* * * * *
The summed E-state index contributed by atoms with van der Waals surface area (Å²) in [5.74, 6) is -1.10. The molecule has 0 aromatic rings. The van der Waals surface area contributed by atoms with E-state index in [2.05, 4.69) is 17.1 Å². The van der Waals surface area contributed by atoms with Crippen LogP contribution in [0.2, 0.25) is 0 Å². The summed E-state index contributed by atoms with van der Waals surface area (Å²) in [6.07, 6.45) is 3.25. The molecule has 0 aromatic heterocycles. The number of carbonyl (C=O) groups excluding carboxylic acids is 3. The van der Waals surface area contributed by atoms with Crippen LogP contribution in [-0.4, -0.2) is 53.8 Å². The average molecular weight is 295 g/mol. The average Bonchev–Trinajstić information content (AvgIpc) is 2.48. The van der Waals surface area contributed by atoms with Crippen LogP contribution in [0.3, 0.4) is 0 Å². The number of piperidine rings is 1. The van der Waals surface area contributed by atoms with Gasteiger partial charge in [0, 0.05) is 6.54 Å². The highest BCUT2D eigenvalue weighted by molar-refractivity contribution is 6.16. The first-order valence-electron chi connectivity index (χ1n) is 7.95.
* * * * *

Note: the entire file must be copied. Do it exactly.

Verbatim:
The summed E-state index contributed by atoms with van der Waals surface area (Å²) in [5.74, 6) is -1.10. The molecule has 0 aromatic rings. The van der Waals surface area contributed by atoms with E-state index in [2.05, 4.69) is 17.1 Å². The van der Waals surface area contributed by atoms with Crippen LogP contribution in [0.2, 0.25) is 0 Å². The summed E-state index contributed by atoms with van der Waals surface area (Å²) in [6.07, 6.45) is 3.25. The molecule has 0 aromatic heterocycles. The number of carbonyl (C=O) groups excluding carboxylic acids is 3. The van der Waals surface area contributed by atoms with Crippen LogP contribution in [-0.4, -0.2) is 53.8 Å². The average molecular weight is 295 g/mol. The average Bonchev–Trinajstić information content (AvgIpc) is 2.48. The van der Waals surface area contributed by atoms with Crippen LogP contribution in [0.3, 0.4) is 0 Å². The number of piperidine rings is 1. The van der Waals surface area contributed by atoms with Gasteiger partial charge in [0, 0.05) is 6.54 Å². The highest BCUT2D eigenvalue weighted by molar-refractivity contribution is 6.16. The first-order valence-electron chi connectivity index (χ1n) is 7.95.